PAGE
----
Tuesday, September 22, 2020

Dissecting Outside's smear of Lazarus Lake

The short version of this story is that any person or entity wanting to to be at the forefront of equality in sport or anywhere else would do well to avoid deception, bully tactics, and the exploitation of free labor to get there. (Come to think of it, that would be a poor way to run even an openly discriminatory business; mean people still like to get paid.) In the end, someone ostensibly on your side will notice and report on the mismatch between your mission statement and your behaviors, and suggest that you don’t prod others in the direction of more humanistic value systems while exposing the active corrosion in your own.

On September 11, Outside Online ran a hit piece under the guise of asking its object, someone the article called the “noted” race director of a virtual ultramarathon, why he had banned entrants from using the term Black Lives Matter as a team name in the event, an act that inspired swift social-media reprisals against the RD, Gary Cantrell, whose nom de plume is Lazarus Lake. It was a textbook example of beginning with a conclusion and fighting off every logical exit-ramp to ensure getting to the holy grail of highlighting a far-flung and consequential injustice permeating all of running. Actually, the story and its framing were only part of the smear job; the way its editor, Molly Mirhashem, promoted it on social media was the clincher.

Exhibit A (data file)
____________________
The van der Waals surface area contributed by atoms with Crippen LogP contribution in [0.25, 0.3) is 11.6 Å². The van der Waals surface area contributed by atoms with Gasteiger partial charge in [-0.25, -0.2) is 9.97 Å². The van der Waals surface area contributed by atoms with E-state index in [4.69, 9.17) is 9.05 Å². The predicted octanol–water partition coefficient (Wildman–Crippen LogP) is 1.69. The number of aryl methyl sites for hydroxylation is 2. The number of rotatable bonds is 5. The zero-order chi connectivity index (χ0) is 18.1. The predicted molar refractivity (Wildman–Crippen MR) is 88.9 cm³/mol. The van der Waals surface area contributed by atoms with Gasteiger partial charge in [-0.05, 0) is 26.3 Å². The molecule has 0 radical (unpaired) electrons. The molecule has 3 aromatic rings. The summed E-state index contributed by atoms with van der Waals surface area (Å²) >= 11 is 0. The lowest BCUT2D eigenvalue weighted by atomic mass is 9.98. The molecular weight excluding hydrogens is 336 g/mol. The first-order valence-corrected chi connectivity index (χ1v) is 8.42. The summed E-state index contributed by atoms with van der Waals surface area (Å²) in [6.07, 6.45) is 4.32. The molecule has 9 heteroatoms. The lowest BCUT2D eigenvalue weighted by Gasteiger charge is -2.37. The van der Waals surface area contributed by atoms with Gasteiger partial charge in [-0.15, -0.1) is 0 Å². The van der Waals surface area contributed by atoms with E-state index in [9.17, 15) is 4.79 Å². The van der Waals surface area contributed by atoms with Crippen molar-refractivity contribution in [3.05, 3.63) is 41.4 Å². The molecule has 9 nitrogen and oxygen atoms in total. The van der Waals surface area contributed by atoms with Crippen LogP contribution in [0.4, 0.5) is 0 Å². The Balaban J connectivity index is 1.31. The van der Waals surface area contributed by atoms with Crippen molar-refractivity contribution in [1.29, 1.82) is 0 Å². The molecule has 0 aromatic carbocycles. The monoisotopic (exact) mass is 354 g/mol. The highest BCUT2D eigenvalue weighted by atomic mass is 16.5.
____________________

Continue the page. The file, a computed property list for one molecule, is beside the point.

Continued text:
The piece, written by Mirhashem’s de facto male mouthpiece for these kinds of “bad man” stories, Martin Fritz Huber, carries the headline “Why Did a Virtual Ultra Ban ‘Black Lives Matter’?” it’s a fair question, although “Why Did a Virtual Ultra Ban Political Messages?” seems more accurate. But the subtitle, “The infamous race director Lazarus Lake and runner Ben Chan disagree on whether the running community is a place for serious debate,” requires some radical leaps that the content fails to support.

Read the rest.